Still no sign of the Fucker, but Stewart’s goose is well and truly cooked by the end of this episode, as the wide inquiry goes even wider into the very culture of leaking itself. There’s no doubt this is inspired by the Leveson inquiry into phone hacking. While David Cameron ordered a specific probe into the hacking and police bribery by the News of the World staff, he also told Leveson to look into the culture and ethics of the media in general, which some thought was an effort to deflect the attention from his government’s relationship with Rupert Murdoch.
Of course, it’s such a wide scope that it ends up blowing up in everyone’s face, and Malcolm and Stewart are particularly horrified at this turn of events. “It’s the end of the world as we know it, to paraphrase a popular fucking Bangles song,” Malcolm intones to Ollie, now installed as his right-hand man. “If a government can’t leak, do you know what happens? Dark shit builds up, and it bursts.”
No one is untouched by this turn of events, not even Fergus and Adam, who try and cover their asses by having Glenn leak an email chain that implicates Peter and his staff in mocking Mr. Tickle, but also features Fergus slamming the policy that led to his suicide. But because they entrust this action to Glenn, they end up majorly screwed, since Glenn forwards the whole chain to the Guardian and pretty much sinks everyone. Glenn doesn’t come off quite as pathetic as I’m making him sound (he’s certainly no longer beholden to Fergus), but his attempt to rejoin Ollie and the opposition fail miserably, and he is now truly a man without a country. I hope he doesn’t go the way of Mr. Tickle.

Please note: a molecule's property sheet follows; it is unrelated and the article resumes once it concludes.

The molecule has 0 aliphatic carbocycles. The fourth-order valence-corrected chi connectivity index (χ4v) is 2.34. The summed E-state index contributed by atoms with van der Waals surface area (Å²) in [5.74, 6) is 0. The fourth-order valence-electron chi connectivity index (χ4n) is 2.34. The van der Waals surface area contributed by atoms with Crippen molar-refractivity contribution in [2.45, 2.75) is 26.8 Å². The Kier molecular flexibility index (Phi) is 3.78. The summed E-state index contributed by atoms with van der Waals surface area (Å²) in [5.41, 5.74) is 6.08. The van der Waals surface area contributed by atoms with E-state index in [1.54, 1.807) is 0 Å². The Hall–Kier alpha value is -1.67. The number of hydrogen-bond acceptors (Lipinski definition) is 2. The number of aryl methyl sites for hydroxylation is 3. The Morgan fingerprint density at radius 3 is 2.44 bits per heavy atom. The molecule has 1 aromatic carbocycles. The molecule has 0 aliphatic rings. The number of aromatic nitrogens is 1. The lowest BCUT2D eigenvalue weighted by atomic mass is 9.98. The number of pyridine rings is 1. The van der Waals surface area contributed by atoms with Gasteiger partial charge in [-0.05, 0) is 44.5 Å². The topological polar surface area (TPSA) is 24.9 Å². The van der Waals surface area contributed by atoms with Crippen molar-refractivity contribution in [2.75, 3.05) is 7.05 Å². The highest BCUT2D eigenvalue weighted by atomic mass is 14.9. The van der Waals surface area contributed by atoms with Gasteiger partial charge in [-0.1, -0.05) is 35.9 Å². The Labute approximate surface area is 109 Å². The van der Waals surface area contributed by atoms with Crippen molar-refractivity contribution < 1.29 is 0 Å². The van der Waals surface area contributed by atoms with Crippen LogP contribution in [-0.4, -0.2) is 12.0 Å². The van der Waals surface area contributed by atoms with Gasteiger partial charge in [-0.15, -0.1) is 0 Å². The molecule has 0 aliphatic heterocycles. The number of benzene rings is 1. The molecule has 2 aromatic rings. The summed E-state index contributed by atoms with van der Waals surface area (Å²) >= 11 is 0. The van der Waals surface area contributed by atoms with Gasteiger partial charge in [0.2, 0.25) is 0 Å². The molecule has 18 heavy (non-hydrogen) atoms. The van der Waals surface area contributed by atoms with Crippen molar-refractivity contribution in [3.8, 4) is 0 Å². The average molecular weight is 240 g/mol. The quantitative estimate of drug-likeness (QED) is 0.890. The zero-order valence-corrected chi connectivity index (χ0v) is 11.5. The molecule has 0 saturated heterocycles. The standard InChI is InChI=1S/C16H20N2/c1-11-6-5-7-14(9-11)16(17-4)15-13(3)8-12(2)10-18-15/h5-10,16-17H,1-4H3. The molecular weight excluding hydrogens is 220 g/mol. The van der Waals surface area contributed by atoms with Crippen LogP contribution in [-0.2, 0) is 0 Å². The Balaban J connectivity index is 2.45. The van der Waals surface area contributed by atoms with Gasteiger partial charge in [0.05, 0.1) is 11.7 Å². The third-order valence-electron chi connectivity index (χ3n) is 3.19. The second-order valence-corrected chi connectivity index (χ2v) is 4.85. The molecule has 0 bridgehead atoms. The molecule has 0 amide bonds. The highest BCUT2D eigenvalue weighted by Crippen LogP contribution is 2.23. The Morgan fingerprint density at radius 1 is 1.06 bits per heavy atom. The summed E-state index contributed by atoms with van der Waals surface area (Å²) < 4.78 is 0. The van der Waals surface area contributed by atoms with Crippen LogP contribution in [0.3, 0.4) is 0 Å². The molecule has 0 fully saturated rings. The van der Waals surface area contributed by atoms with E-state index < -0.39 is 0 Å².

So next week we have the inquiry, and after that, I assume, Armageddon? Something along those lines. One thing I can confidently predict—Nicola’s warnings of doom and gloom are not unfounded. I have a feeling she has more of a role to play than Dan Miller (who she accurately describes as Malcolm’s puppet).
- A couple of U.K.-specific media references that tickled my nostalgia bone were Helen telling Nicola “That’s precisely why I didn’t let you go on The One Show” and Malcolm telling Nicola to fuck off “and prepare for your column in Grazia.” Even Dan Miller thinks that last one is harsh.
- Stewart is nothing if not prepared for chaos. “You will go to the Z drive, you will find a file called Miller’s Ascension Whitehall Arab Spring. Open. Ingest!”
- Phil doesn’t want Peter to resign. “You’re Aslan! No one shaves your mane!” “I’m not a fucking lion, Phil.”
- Adam complains that the coalition has done nothing in three years compared to another company. “Apple have launched two iPhones, three iPads, and their boss is a fucking dead guy!”
- Terri needs a lump sum buyout to get a tea shop for her retirement. Later, as things fall apart, she asks Glenn, “What about my tea shop?” “IT GOT CLOSED. THERE’S BEEN A MURDER!”
- Peter tries to read the incriminating email chain, but can’t operate his phone. “I think I’ve just taken a picture of my feet!”
- Malcolm tells Ollie to dispose of Glenn without telling him. “The Queen’s butler finds a cockroach in a pantry, he just stamps on it. She doesn’t even know.”
- Malcolm has further advice for his new right-hand man. “When this inquiry lands, you better have developed a very flat, stony expression. But that’ll be easy for you, that’s your fucking cum-face, isn’t it?”